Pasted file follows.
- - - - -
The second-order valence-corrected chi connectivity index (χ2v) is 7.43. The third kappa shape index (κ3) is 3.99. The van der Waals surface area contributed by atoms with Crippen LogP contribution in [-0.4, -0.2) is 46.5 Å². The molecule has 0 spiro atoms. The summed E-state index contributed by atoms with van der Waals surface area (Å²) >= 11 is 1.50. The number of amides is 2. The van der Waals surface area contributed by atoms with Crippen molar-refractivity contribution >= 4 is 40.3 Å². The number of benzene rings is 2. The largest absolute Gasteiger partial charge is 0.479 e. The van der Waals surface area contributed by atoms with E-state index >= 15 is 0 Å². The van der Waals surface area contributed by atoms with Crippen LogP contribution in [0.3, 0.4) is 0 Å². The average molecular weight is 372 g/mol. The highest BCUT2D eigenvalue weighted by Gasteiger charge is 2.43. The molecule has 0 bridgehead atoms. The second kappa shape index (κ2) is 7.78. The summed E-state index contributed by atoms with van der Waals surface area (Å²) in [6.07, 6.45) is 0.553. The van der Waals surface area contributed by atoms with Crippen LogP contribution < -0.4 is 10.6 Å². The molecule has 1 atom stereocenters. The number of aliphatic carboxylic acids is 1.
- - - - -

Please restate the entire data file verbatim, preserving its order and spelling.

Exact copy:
The second-order valence-corrected chi connectivity index (χ2v) is 7.43. The third kappa shape index (κ3) is 3.99. The van der Waals surface area contributed by atoms with Crippen LogP contribution in [-0.4, -0.2) is 46.5 Å². The molecule has 0 spiro atoms. The summed E-state index contributed by atoms with van der Waals surface area (Å²) >= 11 is 1.50. The number of amides is 2. The van der Waals surface area contributed by atoms with Crippen molar-refractivity contribution >= 4 is 40.3 Å². The number of benzene rings is 2. The largest absolute Gasteiger partial charge is 0.479 e. The van der Waals surface area contributed by atoms with E-state index >= 15 is 0 Å². The van der Waals surface area contributed by atoms with Crippen LogP contribution in [0.3, 0.4) is 0 Å². The average molecular weight is 372 g/mol. The highest BCUT2D eigenvalue weighted by Gasteiger charge is 2.43. The molecule has 0 bridgehead atoms. The second kappa shape index (κ2) is 7.78. The summed E-state index contributed by atoms with van der Waals surface area (Å²) in [6.07, 6.45) is 0.553. The van der Waals surface area contributed by atoms with Crippen LogP contribution < -0.4 is 10.6 Å². The molecule has 1 atom stereocenters. The number of aliphatic carboxylic acids is 1.